It’s hard to heap praises on something that doesn’t make sense. It’s a total paradox that starts from one absurd point to another absurd point to another absurd point, ad infinitum. But I’m going to do it anyway because the very experience of watching The Virgin Suicides is a paradox by itself. Nothing makes sense from the perspective of what we consider normal. Yet, I was drawn to it, to them — the characters, trying to understand how the parents’ good intentions and the teenaged girls’ yearning for nothing more than a “normal” life could lead to such tragedy of absurd proportions.
From a story point of view, the film version of The Virgin Suicides is downright bizarre and tragic. Based on the debut novel by Jeffrey Eugenides, the film version was the debut directorial job of Sofia Coppola. The Virgin Suicides is a story about an upper middle class Catholic family in suburban America in the 1970s. Father, mother and five attractive teenaged daughters. The youngest daughter attempts suicide, is not successful, tries again and manages to do it right the second time. The already overprotective parents become even more overprotective and, after one daughter breaks curfew one night after a school dance, the girls are never again allowed to leave the house. In the end, they all commit suicide.
It’s a story I cannot relate to. I’d ordinarily be too full of judgment about the almost fanatical religious conservatism of the parents especially the mother (played by Kathleen Turner) who, from beginning to end, seemed frantic and unable to cope with the inevitable sexual awakening of any normal teenaged daughter. I’d be too full of judgment too for the daughters who, for the most part, exhibited nothing but weakness to defy the unreasonable restrictions imposed by their (ironically enough) well-intentioned parents. In short, with a story like that, I would have been scathing and dismissive in a big, big way.
Curiously enough, I watched The Virgin Suicides with the focus and fascination I usually display only when watching something with overly diverse philosophical nuances such as The Matrix. The film itself was mesmerizing — mostly, I think, because the bizarre story was told without judgment. A hard task, if you ask me, because directors are often caught in that situation where they want to please the viewers who, nine times out of ten, demand that there be a protagonist to commiserate with and an antagonist to hate and blame. And that situation, Sofia Coppola successfully avoided. Telling the story from a perspective where none of the characters are labeled, even by implication, as good or bad, it was just a story told with such rich details — visually, emotionally and, believe it or not, socially.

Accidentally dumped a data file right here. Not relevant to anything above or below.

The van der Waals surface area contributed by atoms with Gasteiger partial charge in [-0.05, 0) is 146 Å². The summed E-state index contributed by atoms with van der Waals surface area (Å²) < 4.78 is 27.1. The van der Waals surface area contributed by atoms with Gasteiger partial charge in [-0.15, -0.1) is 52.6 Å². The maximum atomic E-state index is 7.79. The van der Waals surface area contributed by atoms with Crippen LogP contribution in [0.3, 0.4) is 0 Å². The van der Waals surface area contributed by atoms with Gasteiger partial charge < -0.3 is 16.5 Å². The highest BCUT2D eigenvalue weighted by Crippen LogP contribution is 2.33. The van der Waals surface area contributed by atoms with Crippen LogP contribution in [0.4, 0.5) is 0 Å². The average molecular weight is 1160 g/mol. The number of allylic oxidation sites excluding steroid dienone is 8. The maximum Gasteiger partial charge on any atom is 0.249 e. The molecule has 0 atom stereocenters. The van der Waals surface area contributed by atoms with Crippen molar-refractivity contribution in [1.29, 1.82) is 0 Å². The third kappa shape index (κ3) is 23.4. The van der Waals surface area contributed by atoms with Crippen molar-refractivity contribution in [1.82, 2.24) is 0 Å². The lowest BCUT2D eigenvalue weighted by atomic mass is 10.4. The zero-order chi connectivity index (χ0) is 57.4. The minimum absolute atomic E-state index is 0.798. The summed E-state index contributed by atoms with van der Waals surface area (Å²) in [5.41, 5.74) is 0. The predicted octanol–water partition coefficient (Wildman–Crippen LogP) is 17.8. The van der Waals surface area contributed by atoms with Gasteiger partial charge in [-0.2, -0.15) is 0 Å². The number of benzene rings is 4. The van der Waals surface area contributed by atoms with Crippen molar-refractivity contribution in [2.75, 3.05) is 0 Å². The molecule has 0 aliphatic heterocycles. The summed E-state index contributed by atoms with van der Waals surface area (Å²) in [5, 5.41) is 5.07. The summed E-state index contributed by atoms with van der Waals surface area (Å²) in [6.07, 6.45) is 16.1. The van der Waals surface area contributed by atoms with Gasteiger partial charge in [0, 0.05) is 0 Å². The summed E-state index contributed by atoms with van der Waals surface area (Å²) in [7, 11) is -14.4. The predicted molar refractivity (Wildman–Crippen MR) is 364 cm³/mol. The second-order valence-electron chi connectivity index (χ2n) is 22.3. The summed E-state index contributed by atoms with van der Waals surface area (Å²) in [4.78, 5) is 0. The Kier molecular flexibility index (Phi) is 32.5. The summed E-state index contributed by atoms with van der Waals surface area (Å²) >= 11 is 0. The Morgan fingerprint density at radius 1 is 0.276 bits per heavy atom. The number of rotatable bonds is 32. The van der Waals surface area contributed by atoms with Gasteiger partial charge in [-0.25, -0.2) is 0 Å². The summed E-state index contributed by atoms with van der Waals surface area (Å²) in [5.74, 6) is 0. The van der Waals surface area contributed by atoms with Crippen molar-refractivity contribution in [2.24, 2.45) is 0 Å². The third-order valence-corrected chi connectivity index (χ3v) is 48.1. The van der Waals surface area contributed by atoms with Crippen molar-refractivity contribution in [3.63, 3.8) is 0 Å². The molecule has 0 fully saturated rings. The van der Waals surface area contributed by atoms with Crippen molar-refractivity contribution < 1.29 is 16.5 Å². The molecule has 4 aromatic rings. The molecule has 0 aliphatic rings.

From a cinematic point of view, The Virgin Suicides is everything that a good movie should be with the amazing performance of the actors, the realistic (though understated) sets and costumes, and a cinematography that I can only describe as utterly surreal. I wonder what camera filters were used to achieve that but it was effective. In many scenes, the five daughters appeared quite ethereal so that just by looking at them, one gets that sense of vulnerability. Yet, one also gets the impression that the vulnerability is a veil that hides sexual tension waiting to be unleashed, ironically, sans wantonness and sluttiness. It’s mind-blowing how something like that can be conveyed visually. I suppose it takes the sensibilities of a woman to do it.
The Virgin Suicides is probably not for the film viewer who expects a closure by the time the final credits roll. It leaves you hanging and still wondering just what the hell really happened and why. You try to analyze who could be faulted for the deaths and it is so easy to blame the parents until you realize that everything they did, they thought they were doing for their daughters’ own good. And then you try to contextualize the story based on the era in which it took place. The 70s — years so full of social and cultural polarity. Out with the old ways, in with the social liberation. And you wonder whether those characters were all just meant to be portrayed as victims of their time.